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Say It Again

Kerm Henriksen, PhD; Kendall K. Hall, MD, MS | June 1, 2011
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The Case

A 72-year-old man was admitted to the hospital with community-acquired pneumonia and hyponatremia. During his third hospital night, the on-call physician was contacted by the charge nurse, who had received a "critical panic value" call for a potassium level of 2.2 (normal=3.5-5). The physician began writing for an EKG and immediate potassium supplementation. While writing the orders, he quickly glanced in the electronic health record to see what the patient's previous potassium levels were. To his surprise, he discovered that the patient didn't have a potassium level listed in the computer for that day; nor was there evidence that one had been ordered or drawn.

After calling the charge nurse back, they discovered the panic value was intended for a different patient with a similar last name on the unit. It was unclear if a "read-back" occurred between the lab tech and the charge nurse, who was covering for the patient's bedside nurse while the latter was on her break. Luckily, this was a "near miss"—the patient did not receive the unnecessary and potentially dangerous potassium supplementation and had an otherwise uneventful hospital course.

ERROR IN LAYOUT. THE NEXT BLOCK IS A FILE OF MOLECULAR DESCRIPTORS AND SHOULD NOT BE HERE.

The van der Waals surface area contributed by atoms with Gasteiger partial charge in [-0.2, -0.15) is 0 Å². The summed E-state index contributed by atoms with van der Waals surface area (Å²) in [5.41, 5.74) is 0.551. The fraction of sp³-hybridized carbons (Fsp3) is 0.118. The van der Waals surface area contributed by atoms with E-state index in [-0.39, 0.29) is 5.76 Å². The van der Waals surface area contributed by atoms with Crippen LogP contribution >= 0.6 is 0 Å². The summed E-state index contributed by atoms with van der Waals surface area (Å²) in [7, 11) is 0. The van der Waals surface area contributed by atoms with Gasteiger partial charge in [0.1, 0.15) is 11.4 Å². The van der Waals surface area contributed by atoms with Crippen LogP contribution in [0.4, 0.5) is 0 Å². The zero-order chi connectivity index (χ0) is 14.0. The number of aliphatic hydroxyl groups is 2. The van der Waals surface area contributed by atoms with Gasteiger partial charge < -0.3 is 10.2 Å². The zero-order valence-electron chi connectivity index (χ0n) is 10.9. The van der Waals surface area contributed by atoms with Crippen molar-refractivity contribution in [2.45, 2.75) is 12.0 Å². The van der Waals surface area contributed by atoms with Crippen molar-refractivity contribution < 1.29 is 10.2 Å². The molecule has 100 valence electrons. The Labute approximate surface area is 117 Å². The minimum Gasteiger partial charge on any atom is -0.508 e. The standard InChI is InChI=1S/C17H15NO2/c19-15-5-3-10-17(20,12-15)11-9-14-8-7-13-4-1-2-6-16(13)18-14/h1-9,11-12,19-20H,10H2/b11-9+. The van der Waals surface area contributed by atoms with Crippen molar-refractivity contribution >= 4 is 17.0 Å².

The Commentary


The case involves mistaken patient identity and raises concern about whether the lab technician and charge nurse were somehow remiss in not engaging in a read-back as part of their information exchange. Read-backs are used to help ensure that a message is understood by the receiver in the way it was intended by the sender. Most of us have experienced read-backs in daily life, when vendors repeat credit card information for purchases made over the phone or our favorite Chinese carry-out repeats our order back before ending the call—both with remarkable consistency. Yet, it is the high-stakes industries—aviation and the military in particular—that study communication extensively, use standardized protocols where needed, and continually investigate the nuances of communication exchanges.(1,2)

In health care, it is also the high-stakes areas—emergency medical services (3), emergency departments (4), surgery (5-7), laboratory test results (8,9), and patient handoffs (10)—in which the value of read-backs has been emphasized and studied, even though communication failures are ubiquitous in any setting. Read-backs have their greatest potential value when there is background noise or other environmental distractions, when misinterpretation might result from sound-alike letters or words, when numbers or letters might be missed or reversed, or when there is ambiguity in the words used.